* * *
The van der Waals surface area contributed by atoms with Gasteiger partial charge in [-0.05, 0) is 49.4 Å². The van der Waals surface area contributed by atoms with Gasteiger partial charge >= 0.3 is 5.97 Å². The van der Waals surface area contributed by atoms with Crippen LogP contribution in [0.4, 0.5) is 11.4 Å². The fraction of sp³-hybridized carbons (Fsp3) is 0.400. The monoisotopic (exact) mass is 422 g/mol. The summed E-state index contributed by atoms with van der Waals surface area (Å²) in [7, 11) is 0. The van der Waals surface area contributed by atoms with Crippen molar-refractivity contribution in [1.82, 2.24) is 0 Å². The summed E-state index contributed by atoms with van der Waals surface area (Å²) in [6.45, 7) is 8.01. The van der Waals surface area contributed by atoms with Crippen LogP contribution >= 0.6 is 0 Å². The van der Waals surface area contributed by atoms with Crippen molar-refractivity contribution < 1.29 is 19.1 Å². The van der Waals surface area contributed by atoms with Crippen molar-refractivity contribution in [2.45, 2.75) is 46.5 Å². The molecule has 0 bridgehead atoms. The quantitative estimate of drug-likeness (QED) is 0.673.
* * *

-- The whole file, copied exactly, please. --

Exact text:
The van der Waals surface area contributed by atoms with Gasteiger partial charge in [-0.05, 0) is 49.4 Å². The van der Waals surface area contributed by atoms with Gasteiger partial charge >= 0.3 is 5.97 Å². The van der Waals surface area contributed by atoms with Crippen LogP contribution in [0.4, 0.5) is 11.4 Å². The fraction of sp³-hybridized carbons (Fsp3) is 0.400. The monoisotopic (exact) mass is 422 g/mol. The summed E-state index contributed by atoms with van der Waals surface area (Å²) in [7, 11) is 0. The van der Waals surface area contributed by atoms with Crippen molar-refractivity contribution in [1.82, 2.24) is 0 Å². The summed E-state index contributed by atoms with van der Waals surface area (Å²) in [6.45, 7) is 8.01. The van der Waals surface area contributed by atoms with Crippen LogP contribution >= 0.6 is 0 Å². The van der Waals surface area contributed by atoms with Crippen molar-refractivity contribution < 1.29 is 19.1 Å². The van der Waals surface area contributed by atoms with Crippen molar-refractivity contribution in [2.45, 2.75) is 46.5 Å². The molecule has 0 bridgehead atoms. The quantitative estimate of drug-likeness (QED) is 0.673.